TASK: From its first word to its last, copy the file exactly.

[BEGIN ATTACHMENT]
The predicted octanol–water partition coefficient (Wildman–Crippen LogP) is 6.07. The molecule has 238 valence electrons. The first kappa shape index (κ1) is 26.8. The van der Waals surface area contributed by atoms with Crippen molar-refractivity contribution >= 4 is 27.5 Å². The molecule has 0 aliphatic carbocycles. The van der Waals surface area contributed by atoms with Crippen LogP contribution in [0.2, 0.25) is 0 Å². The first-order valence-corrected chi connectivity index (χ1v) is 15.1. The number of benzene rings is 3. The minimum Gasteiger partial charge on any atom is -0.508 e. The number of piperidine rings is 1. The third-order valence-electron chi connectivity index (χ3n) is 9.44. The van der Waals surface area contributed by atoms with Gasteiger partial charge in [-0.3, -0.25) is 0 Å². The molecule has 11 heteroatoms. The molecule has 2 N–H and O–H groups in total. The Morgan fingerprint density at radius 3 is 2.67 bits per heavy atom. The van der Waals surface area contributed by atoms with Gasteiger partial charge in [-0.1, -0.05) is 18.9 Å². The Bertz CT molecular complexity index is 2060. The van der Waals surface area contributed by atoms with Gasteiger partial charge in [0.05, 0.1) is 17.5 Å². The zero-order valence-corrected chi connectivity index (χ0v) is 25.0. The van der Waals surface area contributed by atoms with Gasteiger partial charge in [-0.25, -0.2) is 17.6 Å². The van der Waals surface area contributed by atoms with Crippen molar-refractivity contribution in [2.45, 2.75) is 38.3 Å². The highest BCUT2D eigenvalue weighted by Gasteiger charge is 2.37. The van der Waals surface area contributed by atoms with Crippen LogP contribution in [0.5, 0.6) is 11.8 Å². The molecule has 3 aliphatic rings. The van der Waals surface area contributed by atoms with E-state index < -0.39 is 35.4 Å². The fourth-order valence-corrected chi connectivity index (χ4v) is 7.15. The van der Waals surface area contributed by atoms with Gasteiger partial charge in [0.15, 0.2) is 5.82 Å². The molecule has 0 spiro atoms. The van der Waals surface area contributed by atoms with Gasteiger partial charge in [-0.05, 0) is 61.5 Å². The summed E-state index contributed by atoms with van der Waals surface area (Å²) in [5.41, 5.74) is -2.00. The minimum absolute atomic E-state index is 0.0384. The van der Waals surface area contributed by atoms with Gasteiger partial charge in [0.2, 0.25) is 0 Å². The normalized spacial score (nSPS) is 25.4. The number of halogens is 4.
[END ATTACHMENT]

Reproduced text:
The predicted octanol–water partition coefficient (Wildman–Crippen LogP) is 6.07. The molecule has 238 valence electrons. The first kappa shape index (κ1) is 26.8. The van der Waals surface area contributed by atoms with Crippen molar-refractivity contribution >= 4 is 27.5 Å². The molecule has 0 aliphatic carbocycles. The van der Waals surface area contributed by atoms with Crippen LogP contribution in [0.2, 0.25) is 0 Å². The first-order valence-corrected chi connectivity index (χ1v) is 15.1. The number of benzene rings is 3. The minimum Gasteiger partial charge on any atom is -0.508 e. The number of piperidine rings is 1. The third-order valence-electron chi connectivity index (χ3n) is 9.44. The van der Waals surface area contributed by atoms with Gasteiger partial charge in [-0.3, -0.25) is 0 Å². The molecule has 11 heteroatoms. The molecule has 2 N–H and O–H groups in total. The Morgan fingerprint density at radius 3 is 2.67 bits per heavy atom. The van der Waals surface area contributed by atoms with Gasteiger partial charge in [-0.1, -0.05) is 18.9 Å². The Bertz CT molecular complexity index is 2060. The van der Waals surface area contributed by atoms with Gasteiger partial charge in [0.05, 0.1) is 17.5 Å². The zero-order valence-corrected chi connectivity index (χ0v) is 25.0. The van der Waals surface area contributed by atoms with Gasteiger partial charge in [-0.25, -0.2) is 17.6 Å². The van der Waals surface area contributed by atoms with Crippen molar-refractivity contribution in [2.45, 2.75) is 38.3 Å². The highest BCUT2D eigenvalue weighted by Gasteiger charge is 2.37. The van der Waals surface area contributed by atoms with Crippen LogP contribution in [0.5, 0.6) is 11.8 Å². The molecule has 3 aliphatic rings. The van der Waals surface area contributed by atoms with E-state index < -0.39 is 35.4 Å². The fourth-order valence-corrected chi connectivity index (χ4v) is 7.15. The van der Waals surface area contributed by atoms with Gasteiger partial charge in [0.15, 0.2) is 5.82 Å². The molecule has 0 spiro atoms. The van der Waals surface area contributed by atoms with Gasteiger partial charge in [-0.05, 0) is 61.5 Å². The summed E-state index contributed by atoms with van der Waals surface area (Å²) in [5.41, 5.74) is -2.00. The minimum absolute atomic E-state index is 0.0384. The van der Waals surface area contributed by atoms with Gasteiger partial charge in [0.2, 0.25) is 0 Å². The normalized spacial score (nSPS) is 25.4. The number of halogens is 4.